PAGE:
e-ISSN 2231-8542
ISSN 1511-3701

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Silt Pit Efficiency in Conserving Soil Water as Simulated by HYDRUS 2D Model

Mohsen Bohluli, Christopher Teh Boon Sung, Ahmad Husni Mohd Hanif and Zaharah A. Rahman

Pertanika Journal of Tropical Agricultural Science, Volume 37, Issue 3, August 2014

Keywords: HYDRUS 2D, oil palm, silt pit, soil water conservation

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Silt pit is one of the recommended soil water conservation practices in oil palm plantations. It is commonly regarded that the larger and deeper the silt pit, the more effective the pit would be to conserve soil water. This hypothesis was tested in this paper, where the effectiveness of four silt pit dimensions on conserving soil water in the oil palm active rooting zone was simulated using the HYDRUS 2D model. These silt pits had different sizes and total wet wall-to-floor area ratio (W:F): H1 silt pit (1x1x1 m of width, length, and depth, respectively, and W:F ratio of 4.0), H2 (1.5x1x1 and W:F of 2.5), H3 (2x1x0.5 and W:F of 1.5) and H4 (2󪻒 and W:F of 1.5). Simulations showed that silt pits with larger W:F ratios could store water for longer periods and feed water to a farther horizontal distance within the soil compared to silt pits with smaller W:F ratios. H1 took the longest to dry out, whereby it took 14 to 19 hours longer to dry out compared to than H2, H3 and H4. H1 and H3 could feed water as far as 80 cm away from the pit more than H2 and H4 (60 and 50 cm, respectively). This is because silt pits with larger W:F ratios had larger horizontal water flow than the vertical water flow. Meanwhile, the depth of a silt pit should not be below the oil palm active rooting depth, which water would flow out of reach by the roots. This study is a preliminary work to a field experiment where simulations from this paper would be validated against measurements obtained in the field before recommending the use of silt pits and their size to be constructed in oil palm plantations.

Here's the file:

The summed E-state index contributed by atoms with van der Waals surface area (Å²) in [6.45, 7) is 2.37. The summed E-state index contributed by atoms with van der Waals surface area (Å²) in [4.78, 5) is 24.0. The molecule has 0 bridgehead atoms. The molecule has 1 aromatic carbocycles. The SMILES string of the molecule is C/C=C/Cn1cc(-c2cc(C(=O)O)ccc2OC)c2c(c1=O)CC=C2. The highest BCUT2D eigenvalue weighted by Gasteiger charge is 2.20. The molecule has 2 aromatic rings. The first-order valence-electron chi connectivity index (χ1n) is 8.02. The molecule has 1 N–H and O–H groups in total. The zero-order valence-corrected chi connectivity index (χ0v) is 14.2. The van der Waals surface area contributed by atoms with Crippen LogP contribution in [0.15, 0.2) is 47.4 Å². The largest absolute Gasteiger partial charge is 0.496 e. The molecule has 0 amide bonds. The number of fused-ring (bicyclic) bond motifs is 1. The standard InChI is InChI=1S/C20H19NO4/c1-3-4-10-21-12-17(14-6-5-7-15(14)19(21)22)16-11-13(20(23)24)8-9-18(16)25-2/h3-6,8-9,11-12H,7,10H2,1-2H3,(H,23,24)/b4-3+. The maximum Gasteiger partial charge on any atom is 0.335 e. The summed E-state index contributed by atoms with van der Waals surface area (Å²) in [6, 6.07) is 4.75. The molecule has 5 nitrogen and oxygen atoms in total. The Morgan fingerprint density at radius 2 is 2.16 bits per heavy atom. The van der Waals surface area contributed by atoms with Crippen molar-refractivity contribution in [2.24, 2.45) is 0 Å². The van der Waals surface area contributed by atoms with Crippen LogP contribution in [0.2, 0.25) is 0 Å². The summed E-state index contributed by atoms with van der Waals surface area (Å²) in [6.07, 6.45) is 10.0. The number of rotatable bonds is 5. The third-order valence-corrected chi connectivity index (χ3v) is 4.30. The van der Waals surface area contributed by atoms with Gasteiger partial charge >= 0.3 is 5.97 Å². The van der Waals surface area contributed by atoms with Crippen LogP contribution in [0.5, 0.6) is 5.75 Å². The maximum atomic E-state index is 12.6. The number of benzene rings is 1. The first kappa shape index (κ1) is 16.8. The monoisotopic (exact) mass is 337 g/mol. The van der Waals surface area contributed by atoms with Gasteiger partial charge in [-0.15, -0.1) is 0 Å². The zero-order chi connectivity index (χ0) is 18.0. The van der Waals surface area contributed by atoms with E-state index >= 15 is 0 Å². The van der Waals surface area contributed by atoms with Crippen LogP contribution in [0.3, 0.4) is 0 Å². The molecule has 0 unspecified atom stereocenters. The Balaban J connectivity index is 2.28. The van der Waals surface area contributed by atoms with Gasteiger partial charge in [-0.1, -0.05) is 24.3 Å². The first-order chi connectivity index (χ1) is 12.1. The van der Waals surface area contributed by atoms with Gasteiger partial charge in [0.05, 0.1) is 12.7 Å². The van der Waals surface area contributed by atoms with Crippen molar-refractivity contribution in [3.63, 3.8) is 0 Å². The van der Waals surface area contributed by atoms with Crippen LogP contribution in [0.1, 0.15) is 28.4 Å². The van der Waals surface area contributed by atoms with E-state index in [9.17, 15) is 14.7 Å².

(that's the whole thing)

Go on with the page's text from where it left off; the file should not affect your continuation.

ISSN 1511-3701

e-ISSN 2231-8542

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